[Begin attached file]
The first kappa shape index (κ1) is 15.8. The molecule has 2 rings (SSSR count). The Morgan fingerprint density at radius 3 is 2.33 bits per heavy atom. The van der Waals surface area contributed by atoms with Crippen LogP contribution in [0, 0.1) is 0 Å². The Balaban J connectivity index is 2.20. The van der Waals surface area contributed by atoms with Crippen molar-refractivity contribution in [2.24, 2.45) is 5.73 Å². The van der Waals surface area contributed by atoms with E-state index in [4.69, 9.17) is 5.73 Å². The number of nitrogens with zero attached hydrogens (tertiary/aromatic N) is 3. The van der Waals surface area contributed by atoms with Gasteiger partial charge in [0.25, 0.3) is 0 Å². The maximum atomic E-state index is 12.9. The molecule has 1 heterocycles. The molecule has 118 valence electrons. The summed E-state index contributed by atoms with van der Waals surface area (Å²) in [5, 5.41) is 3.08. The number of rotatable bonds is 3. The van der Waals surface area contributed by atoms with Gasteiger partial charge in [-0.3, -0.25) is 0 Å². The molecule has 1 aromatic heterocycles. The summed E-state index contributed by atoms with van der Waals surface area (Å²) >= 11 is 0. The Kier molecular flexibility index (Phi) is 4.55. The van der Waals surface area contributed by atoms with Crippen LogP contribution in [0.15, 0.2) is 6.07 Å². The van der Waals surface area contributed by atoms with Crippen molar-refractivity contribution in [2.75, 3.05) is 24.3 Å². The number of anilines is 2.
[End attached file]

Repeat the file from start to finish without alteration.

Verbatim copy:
The first kappa shape index (κ1) is 15.8. The molecule has 2 rings (SSSR count). The Morgan fingerprint density at radius 3 is 2.33 bits per heavy atom. The van der Waals surface area contributed by atoms with Crippen LogP contribution in [0, 0.1) is 0 Å². The Balaban J connectivity index is 2.20. The van der Waals surface area contributed by atoms with Crippen molar-refractivity contribution in [2.24, 2.45) is 5.73 Å². The van der Waals surface area contributed by atoms with E-state index in [4.69, 9.17) is 5.73 Å². The number of nitrogens with zero attached hydrogens (tertiary/aromatic N) is 3. The van der Waals surface area contributed by atoms with Gasteiger partial charge in [0.25, 0.3) is 0 Å². The maximum atomic E-state index is 12.9. The molecule has 1 heterocycles. The molecule has 118 valence electrons. The summed E-state index contributed by atoms with van der Waals surface area (Å²) in [5, 5.41) is 3.08. The number of rotatable bonds is 3. The van der Waals surface area contributed by atoms with Gasteiger partial charge in [-0.3, -0.25) is 0 Å². The molecule has 1 aromatic heterocycles. The summed E-state index contributed by atoms with van der Waals surface area (Å²) >= 11 is 0. The Kier molecular flexibility index (Phi) is 4.55. The van der Waals surface area contributed by atoms with Crippen LogP contribution in [0.15, 0.2) is 6.07 Å². The van der Waals surface area contributed by atoms with Crippen molar-refractivity contribution in [2.75, 3.05) is 24.3 Å². The number of anilines is 2.